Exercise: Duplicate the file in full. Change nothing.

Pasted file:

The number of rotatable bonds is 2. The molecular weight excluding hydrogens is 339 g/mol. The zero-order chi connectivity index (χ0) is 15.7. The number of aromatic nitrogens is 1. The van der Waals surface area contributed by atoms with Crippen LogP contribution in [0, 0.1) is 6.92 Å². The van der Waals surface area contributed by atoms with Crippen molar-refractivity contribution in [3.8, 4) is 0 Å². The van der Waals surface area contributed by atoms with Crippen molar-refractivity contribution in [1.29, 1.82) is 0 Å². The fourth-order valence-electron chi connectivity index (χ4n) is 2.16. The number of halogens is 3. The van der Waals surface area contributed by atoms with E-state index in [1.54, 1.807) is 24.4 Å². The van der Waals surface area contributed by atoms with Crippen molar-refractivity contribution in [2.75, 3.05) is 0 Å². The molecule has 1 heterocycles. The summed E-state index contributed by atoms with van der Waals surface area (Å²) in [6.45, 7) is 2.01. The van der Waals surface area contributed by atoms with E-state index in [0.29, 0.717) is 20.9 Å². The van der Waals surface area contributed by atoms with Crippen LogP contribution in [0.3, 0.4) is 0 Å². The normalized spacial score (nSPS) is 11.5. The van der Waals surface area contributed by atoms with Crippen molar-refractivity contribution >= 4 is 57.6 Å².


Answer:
The number of rotatable bonds is 2. The molecular weight excluding hydrogens is 339 g/mol. The zero-order chi connectivity index (χ0) is 15.7. The number of aromatic nitrogens is 1. The van der Waals surface area contributed by atoms with Crippen LogP contribution in [0, 0.1) is 6.92 Å². The van der Waals surface area contributed by atoms with Crippen molar-refractivity contribution in [3.8, 4) is 0 Å². The van der Waals surface area contributed by atoms with Crippen molar-refractivity contribution in [1.29, 1.82) is 0 Å². The fourth-order valence-electron chi connectivity index (χ4n) is 2.16. The number of halogens is 3. The van der Waals surface area contributed by atoms with E-state index in [1.54, 1.807) is 24.4 Å². The van der Waals surface area contributed by atoms with Crippen molar-refractivity contribution in [2.75, 3.05) is 0 Å². The molecule has 1 heterocycles. The summed E-state index contributed by atoms with van der Waals surface area (Å²) in [6.45, 7) is 2.01. The van der Waals surface area contributed by atoms with E-state index in [0.29, 0.717) is 20.9 Å². The van der Waals surface area contributed by atoms with Crippen LogP contribution in [0.3, 0.4) is 0 Å². The normalized spacial score (nSPS) is 11.5. The van der Waals surface area contributed by atoms with Crippen molar-refractivity contribution >= 4 is 57.6 Å².